Thursday 23 November 2017

Trump bonds with Duterte over shared media hatred

Philippine foreign ministry spokesman Robespierre Bolivar said the two presidents shared “an excellent rapport” Image: Athit Perawongmetha/Pool Photo via AP
Philippine foreign ministry spokesman Robespierre Bolivar said the two presidents shared “an excellent rapport” Image: Athit Perawongmetha/Pool Photo via AP

Simon Roughneen Manila

US President Donald Trump said yesterday he had a "great relationship" with his Philippine counterpart, Rodrigo Duterte, amid contradictory messages from the administration of each country over whether human rights were discussed.

The two presidents bonded during their much-anticipated first formal meeting yesterday, held on the sidelines of an Asia-Pacific summit in Manila. The two presidents shared a joke at the media's expense, with Mr Trump laughing as Mr Duterte joked that the press are "spies".

According to Harry Roque, a Philippines government spokesman, the two presidents bonded over another shared dislike, former US President Barack Obama, who Mr Duterte dismissed as "a son of a whore" due to Mr Obama's criticism of the violent anti-drugs campaign launched by Mr Duterte in 2016.

Philippine foreign ministry spokesman Robespierre Bolivar said the two presidents (below) shared "an excellent rapport" - a bromance on full view at an official dinner hosted by Mr Duterte on Sunday night for Trump and heads of government from around the Pacific Rim.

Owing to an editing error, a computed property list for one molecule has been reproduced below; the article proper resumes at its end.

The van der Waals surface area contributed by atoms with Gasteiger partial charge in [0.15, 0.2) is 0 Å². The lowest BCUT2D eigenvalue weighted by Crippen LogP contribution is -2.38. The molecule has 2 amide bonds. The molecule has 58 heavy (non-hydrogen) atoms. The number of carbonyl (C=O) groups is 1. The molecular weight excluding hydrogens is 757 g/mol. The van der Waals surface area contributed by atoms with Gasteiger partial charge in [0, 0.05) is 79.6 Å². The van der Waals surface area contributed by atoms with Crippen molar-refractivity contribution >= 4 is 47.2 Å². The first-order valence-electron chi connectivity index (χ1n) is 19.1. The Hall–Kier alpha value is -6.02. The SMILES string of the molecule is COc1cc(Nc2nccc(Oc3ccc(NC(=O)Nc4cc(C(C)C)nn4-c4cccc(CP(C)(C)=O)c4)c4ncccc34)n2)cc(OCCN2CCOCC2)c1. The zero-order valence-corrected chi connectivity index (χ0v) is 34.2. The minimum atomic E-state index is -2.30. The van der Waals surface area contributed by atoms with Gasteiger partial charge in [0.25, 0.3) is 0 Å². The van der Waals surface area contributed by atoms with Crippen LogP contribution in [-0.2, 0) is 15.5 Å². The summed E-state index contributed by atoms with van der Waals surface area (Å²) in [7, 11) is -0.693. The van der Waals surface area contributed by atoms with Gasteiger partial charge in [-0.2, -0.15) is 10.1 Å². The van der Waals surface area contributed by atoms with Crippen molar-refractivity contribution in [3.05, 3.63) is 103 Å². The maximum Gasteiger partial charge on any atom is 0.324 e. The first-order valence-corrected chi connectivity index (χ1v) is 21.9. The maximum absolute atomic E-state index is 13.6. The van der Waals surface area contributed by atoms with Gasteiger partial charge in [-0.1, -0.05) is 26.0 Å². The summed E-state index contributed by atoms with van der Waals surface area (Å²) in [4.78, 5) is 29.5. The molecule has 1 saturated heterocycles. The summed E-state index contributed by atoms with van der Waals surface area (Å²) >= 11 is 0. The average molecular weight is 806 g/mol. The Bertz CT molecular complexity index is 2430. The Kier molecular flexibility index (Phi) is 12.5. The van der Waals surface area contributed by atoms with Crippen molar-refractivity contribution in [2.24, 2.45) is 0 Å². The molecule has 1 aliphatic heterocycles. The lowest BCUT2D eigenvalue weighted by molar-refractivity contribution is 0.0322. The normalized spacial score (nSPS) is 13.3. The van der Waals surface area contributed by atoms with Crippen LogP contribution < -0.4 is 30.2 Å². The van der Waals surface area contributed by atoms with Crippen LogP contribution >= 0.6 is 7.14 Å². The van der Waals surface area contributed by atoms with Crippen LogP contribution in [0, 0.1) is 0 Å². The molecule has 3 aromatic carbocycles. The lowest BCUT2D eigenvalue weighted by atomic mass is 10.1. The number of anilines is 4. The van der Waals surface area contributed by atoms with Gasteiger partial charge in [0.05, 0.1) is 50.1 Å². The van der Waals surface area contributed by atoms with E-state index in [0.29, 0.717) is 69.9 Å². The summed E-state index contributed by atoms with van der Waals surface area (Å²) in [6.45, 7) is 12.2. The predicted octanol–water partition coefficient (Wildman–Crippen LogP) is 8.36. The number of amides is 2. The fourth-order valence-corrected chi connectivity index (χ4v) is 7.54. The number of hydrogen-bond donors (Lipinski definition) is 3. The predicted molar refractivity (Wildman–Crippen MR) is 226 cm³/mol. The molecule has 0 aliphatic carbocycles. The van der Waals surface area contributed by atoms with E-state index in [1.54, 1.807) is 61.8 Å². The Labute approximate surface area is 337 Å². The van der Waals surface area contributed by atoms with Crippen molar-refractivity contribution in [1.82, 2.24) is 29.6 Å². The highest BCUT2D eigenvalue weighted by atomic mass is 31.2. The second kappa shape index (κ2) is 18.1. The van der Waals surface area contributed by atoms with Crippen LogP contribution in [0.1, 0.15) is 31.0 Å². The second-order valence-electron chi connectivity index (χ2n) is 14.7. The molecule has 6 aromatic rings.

Mr Trump and Mr Duterte raised a toast before the Philippine president took to the stage to croon a Filipino ballad, egged on by his ­American counterpart.

However, contradictory accounts of the details of their meeting emerged yesterday afternoon, with White House press ­officer ­Sarah ­Huckabee Sanders ­telling ­media that the leaders' ­conversation "focused on Isis, illegal drugs, and trade".

"Human rights briefly came up in the context of the Philippines' fight against illegal drugs," Mrs Sanders said.

But Mr Roque later denied that human rights were raised and suggested that the two men had a long chat about the Philippines' so-called war on drugs, which has seen thousands of unsolved extrajudicial murders. "No, that issue was not raised. However the president [Duterte] explained in length his war on drugs," Mr Roque said. "From the body language of the US president, he seemed to be in agreement," he added.

Unfair

According to Mr Roque, Mr Trump spoke at length about trade issues, saying that US car exports to the Philippines were stymied by what he deems unfair tariffs.

Mr Trump took up the unfair trade line again later yesterday in a wider meeting with the heads of government of the 10 members of the Association of Southeast Asian Nations.

Opening that meeting, Mr Trump again praised Mr Duterte as well as Malaysian Prime Minister Najib Razak, who visited the White House in September but has been embroiled in a massive financial scandal at a Malaysian state fund - allegations that are being investigated internationally, including by the US Department of Justice. (© Daily Telegraph London)

Irish Independent

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